HoloViews provides a general Renderer baseclass, which defines a general interface to render the output from different backends to a number of standard output formats such as png, html or svg. The __call__ method on the Renderer automatically looks up and instantiates the registered plotting classes for an object it is passed and then returns the output in the requested format. To make this a bit clearer we’ll break this down step by step. First we’ll get a handle on the MPLRenderer and create an object to render.

Renderers aren’t registered with the Store until the corresponding backends have been imported. Loading the notebook extension with hv.notebook_extension('matplotlib') is one way of loading a backend and registering a renderer. Another is to simply import the corresponding plotting module as we did above.

hv.Store.renderers


This is one way to access a Renderer, another is to instantiate a Renderer instance directly, allowing you to override some of the default plot options.

renderer = hv.plotting.mpl.MPLRenderer.instance(dpi=120)


The recommended way to get a handle on a renderer is to use the hv.renderer function which will also handle imports for you:

hv.renderer('matplotlib')


## Working with a Renderer#

A Renderer in HoloViews is responsible for instantiating a HoloViews plotting class. It does this by looking up the plotting class in the Store.registry:

hv.Store.registry['matplotlib'][hv.Curve]


If we create a Curve we can instantiate a plotting class from it using the Renderer.get_plot method:

curve = hv.Curve(range(10))
curve_plot = renderer.get_plot(curve)
curve_plot


We will revisit how to work with Plot instances later. For now all we need to know is that they are responsible for translating the HoloViews object (like the Curve) into a backend specific plotting object, accessible on Plot.state:

print(curve_plot.state)
curve_plot.state


In case of the matplotlib backend this is a Figure object. However the Renderer ignores the specific representation of the plot, instead providing a unified interface to translating it into a representation that can displayed, i.e. either an image format or an HTML representation.

In this way we can convert the curve directly to its png representation by calling the Renderer with the object and the format:

from IPython.display import display_png
png, info = renderer(curve, fmt='png')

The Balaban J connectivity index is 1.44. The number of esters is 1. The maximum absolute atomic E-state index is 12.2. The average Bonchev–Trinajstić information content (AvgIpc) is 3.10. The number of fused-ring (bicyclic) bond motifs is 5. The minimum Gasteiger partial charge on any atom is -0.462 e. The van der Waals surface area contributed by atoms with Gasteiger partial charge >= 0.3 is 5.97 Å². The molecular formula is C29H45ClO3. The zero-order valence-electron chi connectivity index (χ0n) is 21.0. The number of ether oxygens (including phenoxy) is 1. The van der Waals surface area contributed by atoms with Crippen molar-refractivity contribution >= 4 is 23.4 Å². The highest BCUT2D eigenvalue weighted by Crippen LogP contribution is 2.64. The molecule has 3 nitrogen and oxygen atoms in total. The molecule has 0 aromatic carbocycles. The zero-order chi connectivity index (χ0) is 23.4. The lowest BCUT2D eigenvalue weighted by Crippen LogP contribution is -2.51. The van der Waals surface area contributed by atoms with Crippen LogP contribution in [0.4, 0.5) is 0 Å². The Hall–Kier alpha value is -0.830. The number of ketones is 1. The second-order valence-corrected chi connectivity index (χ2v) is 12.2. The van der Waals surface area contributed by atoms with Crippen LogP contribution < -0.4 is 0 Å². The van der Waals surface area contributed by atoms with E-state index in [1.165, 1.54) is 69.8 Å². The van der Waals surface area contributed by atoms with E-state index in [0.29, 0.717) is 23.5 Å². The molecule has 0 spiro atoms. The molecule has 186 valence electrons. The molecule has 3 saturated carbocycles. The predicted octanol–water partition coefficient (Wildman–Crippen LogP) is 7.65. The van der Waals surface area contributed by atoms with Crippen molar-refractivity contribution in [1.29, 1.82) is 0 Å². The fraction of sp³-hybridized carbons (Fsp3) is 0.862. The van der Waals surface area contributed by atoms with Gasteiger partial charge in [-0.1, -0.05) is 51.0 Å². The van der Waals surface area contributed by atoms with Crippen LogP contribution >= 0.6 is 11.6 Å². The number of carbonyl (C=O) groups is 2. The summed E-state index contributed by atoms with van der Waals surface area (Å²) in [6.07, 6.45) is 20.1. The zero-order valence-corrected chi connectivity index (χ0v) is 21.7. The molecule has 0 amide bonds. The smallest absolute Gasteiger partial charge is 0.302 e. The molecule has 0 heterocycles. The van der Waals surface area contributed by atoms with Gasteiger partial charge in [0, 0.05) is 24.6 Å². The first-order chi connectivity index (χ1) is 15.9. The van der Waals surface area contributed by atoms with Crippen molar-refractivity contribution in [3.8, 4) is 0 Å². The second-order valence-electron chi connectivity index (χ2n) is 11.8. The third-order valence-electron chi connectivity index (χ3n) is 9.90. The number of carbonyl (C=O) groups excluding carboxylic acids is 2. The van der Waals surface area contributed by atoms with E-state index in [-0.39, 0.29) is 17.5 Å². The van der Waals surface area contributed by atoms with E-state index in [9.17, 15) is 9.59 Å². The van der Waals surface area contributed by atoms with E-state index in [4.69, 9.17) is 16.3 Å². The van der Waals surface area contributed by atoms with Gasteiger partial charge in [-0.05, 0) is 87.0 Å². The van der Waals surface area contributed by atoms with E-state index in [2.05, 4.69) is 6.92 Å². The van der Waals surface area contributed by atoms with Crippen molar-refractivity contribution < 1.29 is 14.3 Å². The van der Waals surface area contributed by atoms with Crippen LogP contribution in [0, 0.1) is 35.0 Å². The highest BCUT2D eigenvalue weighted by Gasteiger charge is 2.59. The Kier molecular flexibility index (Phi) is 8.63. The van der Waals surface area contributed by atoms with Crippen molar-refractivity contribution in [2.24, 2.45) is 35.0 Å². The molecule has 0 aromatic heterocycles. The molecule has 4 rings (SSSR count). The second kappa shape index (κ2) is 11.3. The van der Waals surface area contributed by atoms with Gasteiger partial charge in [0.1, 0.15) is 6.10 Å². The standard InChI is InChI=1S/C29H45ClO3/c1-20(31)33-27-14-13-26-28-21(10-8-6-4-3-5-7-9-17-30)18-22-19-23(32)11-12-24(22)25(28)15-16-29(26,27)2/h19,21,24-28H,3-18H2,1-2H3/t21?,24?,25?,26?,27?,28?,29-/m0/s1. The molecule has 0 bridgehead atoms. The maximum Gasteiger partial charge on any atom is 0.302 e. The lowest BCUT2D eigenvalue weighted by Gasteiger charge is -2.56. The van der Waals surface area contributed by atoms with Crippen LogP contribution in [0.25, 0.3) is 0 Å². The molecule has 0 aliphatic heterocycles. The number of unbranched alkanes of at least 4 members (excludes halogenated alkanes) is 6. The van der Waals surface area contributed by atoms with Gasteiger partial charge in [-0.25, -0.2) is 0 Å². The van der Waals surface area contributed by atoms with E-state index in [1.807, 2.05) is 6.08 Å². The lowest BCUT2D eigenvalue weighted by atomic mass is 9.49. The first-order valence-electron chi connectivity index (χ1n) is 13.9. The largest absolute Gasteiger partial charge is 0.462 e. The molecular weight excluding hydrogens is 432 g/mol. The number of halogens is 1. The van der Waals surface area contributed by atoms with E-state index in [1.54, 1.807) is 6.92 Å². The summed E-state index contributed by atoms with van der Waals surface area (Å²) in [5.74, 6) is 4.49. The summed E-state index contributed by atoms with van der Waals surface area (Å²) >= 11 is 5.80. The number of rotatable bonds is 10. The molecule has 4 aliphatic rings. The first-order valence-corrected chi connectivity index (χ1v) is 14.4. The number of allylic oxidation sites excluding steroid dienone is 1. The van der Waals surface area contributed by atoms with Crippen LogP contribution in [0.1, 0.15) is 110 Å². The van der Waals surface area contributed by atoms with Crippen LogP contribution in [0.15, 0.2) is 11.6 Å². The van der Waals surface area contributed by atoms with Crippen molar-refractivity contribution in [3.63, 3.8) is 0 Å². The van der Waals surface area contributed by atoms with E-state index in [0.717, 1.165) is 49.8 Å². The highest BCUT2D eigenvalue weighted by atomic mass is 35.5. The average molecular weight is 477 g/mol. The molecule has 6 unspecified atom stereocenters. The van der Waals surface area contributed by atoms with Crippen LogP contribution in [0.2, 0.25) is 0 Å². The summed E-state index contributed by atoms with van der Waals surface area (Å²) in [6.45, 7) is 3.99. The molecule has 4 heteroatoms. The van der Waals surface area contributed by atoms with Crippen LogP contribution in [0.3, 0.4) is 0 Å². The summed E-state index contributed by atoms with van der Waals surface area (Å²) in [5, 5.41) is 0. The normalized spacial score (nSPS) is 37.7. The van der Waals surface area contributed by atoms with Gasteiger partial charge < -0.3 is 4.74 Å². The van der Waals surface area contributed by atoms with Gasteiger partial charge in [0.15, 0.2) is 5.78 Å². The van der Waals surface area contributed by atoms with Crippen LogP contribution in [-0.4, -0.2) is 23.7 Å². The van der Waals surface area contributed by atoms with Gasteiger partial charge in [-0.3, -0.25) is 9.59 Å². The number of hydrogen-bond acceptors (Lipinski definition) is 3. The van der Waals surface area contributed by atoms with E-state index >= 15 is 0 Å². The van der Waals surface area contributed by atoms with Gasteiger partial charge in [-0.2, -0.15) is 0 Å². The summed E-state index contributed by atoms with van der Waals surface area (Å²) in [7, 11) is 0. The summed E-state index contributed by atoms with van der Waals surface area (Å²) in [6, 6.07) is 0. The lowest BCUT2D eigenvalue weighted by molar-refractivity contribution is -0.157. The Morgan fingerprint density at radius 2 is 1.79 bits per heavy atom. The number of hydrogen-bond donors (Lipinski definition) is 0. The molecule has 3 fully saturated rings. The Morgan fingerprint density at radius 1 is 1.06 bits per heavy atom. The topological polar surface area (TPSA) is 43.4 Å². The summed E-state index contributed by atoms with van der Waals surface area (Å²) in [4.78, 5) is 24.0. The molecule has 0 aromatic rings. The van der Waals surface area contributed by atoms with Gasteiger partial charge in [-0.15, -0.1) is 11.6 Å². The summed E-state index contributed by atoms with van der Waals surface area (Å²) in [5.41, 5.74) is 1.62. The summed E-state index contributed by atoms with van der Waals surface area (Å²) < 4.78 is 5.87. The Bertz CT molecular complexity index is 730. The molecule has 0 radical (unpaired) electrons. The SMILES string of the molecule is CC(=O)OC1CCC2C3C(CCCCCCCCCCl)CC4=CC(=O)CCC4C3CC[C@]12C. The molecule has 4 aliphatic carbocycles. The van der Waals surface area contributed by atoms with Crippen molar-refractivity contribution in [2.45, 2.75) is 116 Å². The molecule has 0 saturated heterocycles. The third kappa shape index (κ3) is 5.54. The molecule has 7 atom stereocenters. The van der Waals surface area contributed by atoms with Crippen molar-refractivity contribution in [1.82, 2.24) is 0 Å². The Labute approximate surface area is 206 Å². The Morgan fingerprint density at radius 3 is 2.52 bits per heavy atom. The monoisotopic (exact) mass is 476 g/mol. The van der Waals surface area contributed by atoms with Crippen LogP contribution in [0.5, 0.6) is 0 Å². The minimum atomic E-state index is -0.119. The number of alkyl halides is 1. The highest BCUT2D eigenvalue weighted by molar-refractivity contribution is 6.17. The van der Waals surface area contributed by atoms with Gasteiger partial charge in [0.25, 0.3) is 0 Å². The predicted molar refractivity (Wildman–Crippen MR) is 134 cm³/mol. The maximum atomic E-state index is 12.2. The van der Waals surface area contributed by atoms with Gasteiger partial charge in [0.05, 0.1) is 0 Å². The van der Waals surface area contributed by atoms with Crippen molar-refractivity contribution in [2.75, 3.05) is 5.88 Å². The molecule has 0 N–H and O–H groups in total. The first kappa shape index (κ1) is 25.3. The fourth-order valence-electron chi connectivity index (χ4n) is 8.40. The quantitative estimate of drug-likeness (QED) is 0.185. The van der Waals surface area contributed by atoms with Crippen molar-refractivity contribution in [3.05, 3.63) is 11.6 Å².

print(info)
display_png(png, raw=True)

Tip: To find more information about any HoloViews object use hv.help to print a detailed docstring.

The valid figure display formats can be seen in the docstring of the Renderer or directly on the parameter:

renderer.params('fig').objects


Note that to export PNG files using the bokeh renderer you may need to install some additional dependencies detailed here. If you are using conda, it is currently sufficient to run conda install selenium phantomjs pillow.

In this way we can easily render the plot in different formats:

from IPython.display import display_svg
svg, info = renderer(curve, fmt='svg')
print(info)
display_svg(svg, raw=True)


We could save these byte string representations ourselves but the Renderer provides a convenient save method to do so. Simply supply the object the filename and the format, which doubles as the file extension:

renderer.save(curve, '/tmp/test', fmt='png')


Another convenient way to render the object is to wrap it in HTML, which we can do with the html method:

from IPython.display import display_html
html = renderer.html(curve)
display_html(html, raw=True)


Rendering plots containing HoloMap and DynamicMap objects will automatically generate a Panel HoloViews pane which can be rendered in the notebook, saved or rendered as a server app:

holomap = hv.HoloMap({i: hv.Image(np.random.rand(10, 10)) for i in range(3)})
widget = renderer.get_widget(holomap, 'widgets')
widget


However most of the time it is more convenient to let the Renderer export the widget HTML, again via a convenient method, which will export a HTML document with all the required JS and CSS dependencies:

html = renderer.static_html(holomap)


This covers the basics of working with HoloViews renderers. This API is consistent across plotting backends, whether matplotlib, bokeh or plotly.

## Plots#

Above we saw how the Renderer looks up the appropriate plotting class but so far we haven’t seen how the plotting actually works. Since HoloViews already nests the data into semantically meaningful components, which define the rough layout of the plots on the page, the plotting classes follow roughly the same hierarchy. To review this hierarchy have a look at the nesting diagram in the Building Composite objects guide.

The Layout and GridSpace plotting classes set up the figure and axes appropriately and then instantiate the subplots for all the objects that are contained within. For this purpose we will create a relatively complex object, a Layout of HoloMaps containing Overlays containing Elements. We’ll instantiate the matching plotting hierarchy and then inspect it.